Enter your details
If you want to download this article in PDF format, you must indicate your name and email
Al pulsar el botón de envío manifiesta haber leído la siguiente información básica sobre privacidad: El responsable del tratamiento es Buades Legal S.L. La finalidad es la atención a su solicitud de contacto. La base jurídica es su propia solicitud. Sólo comunicaremos sus datos por obligaciones legales o con su previo consentimiento. Tiene derecho a acceder, rectificar y suprimir los datos, así como otros derechos como se explica en la política de privacidad web disponible aquí
Interview with Pedro Homar, managing director of the Fundació Turisme Palma 365 of Palma City Council
The scenario the pandemic will leave behind is very uncertain. What is the Fundació Turisme Palma 365 working on at the moment?
Throughout the last few months of the pandemic, we haven’t stopped promoting Palma for a second at the Foundation, reinventing everything to do with tourism promotion. We have been focusing on digital channels and working on the virtual environment, aiming at a very specific target audience and, of course, changing the messages to include items like health safety.
How do you assess this very atypical season currently drawing to a close and what outlook do you have for summer 2021.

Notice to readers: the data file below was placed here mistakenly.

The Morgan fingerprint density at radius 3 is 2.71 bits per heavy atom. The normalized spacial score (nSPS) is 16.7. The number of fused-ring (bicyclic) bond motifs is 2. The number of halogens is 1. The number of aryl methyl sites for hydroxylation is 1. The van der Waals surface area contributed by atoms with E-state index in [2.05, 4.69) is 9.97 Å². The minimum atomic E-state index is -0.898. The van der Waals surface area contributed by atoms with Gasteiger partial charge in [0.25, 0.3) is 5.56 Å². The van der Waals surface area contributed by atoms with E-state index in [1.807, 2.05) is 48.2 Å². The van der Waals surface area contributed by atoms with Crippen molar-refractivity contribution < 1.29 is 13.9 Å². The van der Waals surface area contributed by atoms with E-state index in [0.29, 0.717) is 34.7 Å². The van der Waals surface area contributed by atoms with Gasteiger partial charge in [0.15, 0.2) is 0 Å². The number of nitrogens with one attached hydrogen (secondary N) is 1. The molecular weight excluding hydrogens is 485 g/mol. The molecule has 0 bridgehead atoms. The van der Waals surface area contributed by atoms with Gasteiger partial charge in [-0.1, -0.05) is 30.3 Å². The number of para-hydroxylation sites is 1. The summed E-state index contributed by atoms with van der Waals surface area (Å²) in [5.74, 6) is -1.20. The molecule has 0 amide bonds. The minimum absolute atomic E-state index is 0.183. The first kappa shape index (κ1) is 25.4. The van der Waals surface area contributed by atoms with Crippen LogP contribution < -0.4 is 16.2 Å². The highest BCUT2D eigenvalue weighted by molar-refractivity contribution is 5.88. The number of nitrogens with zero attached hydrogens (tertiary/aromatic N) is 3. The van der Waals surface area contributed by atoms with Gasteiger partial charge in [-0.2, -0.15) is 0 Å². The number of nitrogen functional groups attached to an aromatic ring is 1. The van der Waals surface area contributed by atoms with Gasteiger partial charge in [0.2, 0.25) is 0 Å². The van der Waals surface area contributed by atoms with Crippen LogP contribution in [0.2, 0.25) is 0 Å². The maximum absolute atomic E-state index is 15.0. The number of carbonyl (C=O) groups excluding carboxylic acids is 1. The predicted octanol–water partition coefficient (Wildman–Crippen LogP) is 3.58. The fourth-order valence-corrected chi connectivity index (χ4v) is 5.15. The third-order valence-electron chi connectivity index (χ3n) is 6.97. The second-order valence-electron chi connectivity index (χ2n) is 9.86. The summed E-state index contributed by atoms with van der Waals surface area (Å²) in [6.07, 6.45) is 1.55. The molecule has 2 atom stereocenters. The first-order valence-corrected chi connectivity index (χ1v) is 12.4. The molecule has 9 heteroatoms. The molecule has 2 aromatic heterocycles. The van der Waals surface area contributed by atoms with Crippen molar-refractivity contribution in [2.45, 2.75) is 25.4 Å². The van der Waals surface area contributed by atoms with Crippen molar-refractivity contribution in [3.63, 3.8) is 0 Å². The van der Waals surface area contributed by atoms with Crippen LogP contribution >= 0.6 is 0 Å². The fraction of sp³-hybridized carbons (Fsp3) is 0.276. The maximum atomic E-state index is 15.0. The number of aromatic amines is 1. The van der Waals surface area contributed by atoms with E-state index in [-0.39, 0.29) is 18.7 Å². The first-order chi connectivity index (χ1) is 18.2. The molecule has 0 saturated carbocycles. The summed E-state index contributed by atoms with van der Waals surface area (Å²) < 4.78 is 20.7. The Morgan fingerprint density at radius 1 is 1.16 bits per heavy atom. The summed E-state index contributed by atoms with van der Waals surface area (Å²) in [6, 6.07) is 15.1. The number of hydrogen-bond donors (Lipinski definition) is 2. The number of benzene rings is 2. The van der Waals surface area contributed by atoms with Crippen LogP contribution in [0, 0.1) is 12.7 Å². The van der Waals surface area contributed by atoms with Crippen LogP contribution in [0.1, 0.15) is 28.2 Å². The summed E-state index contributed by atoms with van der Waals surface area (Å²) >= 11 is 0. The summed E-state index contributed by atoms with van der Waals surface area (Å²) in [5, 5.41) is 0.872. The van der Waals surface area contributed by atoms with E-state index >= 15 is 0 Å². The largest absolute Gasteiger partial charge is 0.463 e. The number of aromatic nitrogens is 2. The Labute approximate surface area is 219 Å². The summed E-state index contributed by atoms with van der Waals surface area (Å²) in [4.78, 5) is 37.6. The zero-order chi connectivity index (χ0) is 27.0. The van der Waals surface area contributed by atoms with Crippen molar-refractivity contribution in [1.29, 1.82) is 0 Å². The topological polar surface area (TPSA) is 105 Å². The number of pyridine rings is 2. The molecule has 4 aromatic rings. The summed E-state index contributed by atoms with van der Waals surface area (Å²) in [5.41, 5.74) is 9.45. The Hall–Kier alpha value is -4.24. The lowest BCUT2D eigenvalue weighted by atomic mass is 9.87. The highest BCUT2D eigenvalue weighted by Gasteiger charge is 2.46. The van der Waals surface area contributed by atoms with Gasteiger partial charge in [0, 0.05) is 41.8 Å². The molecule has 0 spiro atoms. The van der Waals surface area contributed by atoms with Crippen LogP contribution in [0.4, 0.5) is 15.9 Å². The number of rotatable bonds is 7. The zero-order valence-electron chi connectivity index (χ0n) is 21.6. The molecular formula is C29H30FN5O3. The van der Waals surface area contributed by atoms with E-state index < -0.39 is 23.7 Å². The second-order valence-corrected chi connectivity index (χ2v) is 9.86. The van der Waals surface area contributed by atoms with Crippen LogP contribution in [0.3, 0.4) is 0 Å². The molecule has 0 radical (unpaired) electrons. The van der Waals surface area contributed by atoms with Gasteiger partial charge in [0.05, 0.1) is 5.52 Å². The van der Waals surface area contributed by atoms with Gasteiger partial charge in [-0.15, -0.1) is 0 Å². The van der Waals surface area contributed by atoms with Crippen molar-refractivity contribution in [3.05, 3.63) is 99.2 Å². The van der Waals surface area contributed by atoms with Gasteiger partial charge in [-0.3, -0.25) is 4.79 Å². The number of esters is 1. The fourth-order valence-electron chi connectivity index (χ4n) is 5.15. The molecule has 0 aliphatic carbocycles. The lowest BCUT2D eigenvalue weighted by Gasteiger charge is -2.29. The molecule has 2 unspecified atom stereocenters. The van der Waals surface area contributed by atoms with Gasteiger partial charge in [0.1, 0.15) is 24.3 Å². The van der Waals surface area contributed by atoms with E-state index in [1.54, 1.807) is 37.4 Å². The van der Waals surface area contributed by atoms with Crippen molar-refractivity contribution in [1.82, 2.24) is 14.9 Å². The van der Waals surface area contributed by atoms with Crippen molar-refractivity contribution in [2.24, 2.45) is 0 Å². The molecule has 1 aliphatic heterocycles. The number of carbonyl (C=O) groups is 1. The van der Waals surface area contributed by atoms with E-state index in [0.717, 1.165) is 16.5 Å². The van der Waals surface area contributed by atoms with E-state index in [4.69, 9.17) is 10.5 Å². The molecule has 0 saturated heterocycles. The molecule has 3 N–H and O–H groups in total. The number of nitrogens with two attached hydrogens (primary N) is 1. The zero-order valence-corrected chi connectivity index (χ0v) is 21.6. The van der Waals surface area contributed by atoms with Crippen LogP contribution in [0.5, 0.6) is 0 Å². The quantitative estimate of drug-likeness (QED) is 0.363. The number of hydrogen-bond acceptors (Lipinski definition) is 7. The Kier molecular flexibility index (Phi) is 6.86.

The assessment is grim. The only positive thing we could highlight would be the pilot test carried out, which demonstrated Palma’s resilience as a tourist destination. Looking at the future, it’s a changing situation and it’s all very uncertain, but what we have noted is that people are “impatient to travel”.
Do you think that events like these, which have changed our lives since last March, are going to change the tourism model in general, and in the Balearic Islands in particular?
I don’t know if it will change, but I do think it should. We have to be more competitive in what we do well. Currently, technology is one of the cornerstones of tourism promotion.
We have been talking for years about encouraging the de-seasonalisation of tourism on the islands, but dependence on the high season is still high. In the current situation, the role of de-seasonalisation could be key to mitigating the winter economic slowdown. How do you see this from your point of view?
De-seasonalisation is a challenge and the Palma 365 project was set up 8 years ago to meet it. Up to 2019, the data was spectacular: as an autumn-winter destination, Palma was growing 6% per year. But to have good mid-low seasons, we first need to have a great high season.
What challenges is the Fundació Turisme Palma 365 setting for the next few months?
First, to accelerate our digital transformation process, and second, to continue to develop the Plan Impulsa Palma, a three-year project we have been working on throughout the summer, supported by the Ministry of State for Tourism, with 12 structural and contextual projects for the promotion of tourism in the capital with the aim of achieving a 100% digital environment, from the promotion, customer experience, etc., points of view. We must also be capable of communicating the need to make this leap in small and medium-sized companies in particular and, lastly, study how to incorporate smart tourism and database management into our day-to-day promotional strategy.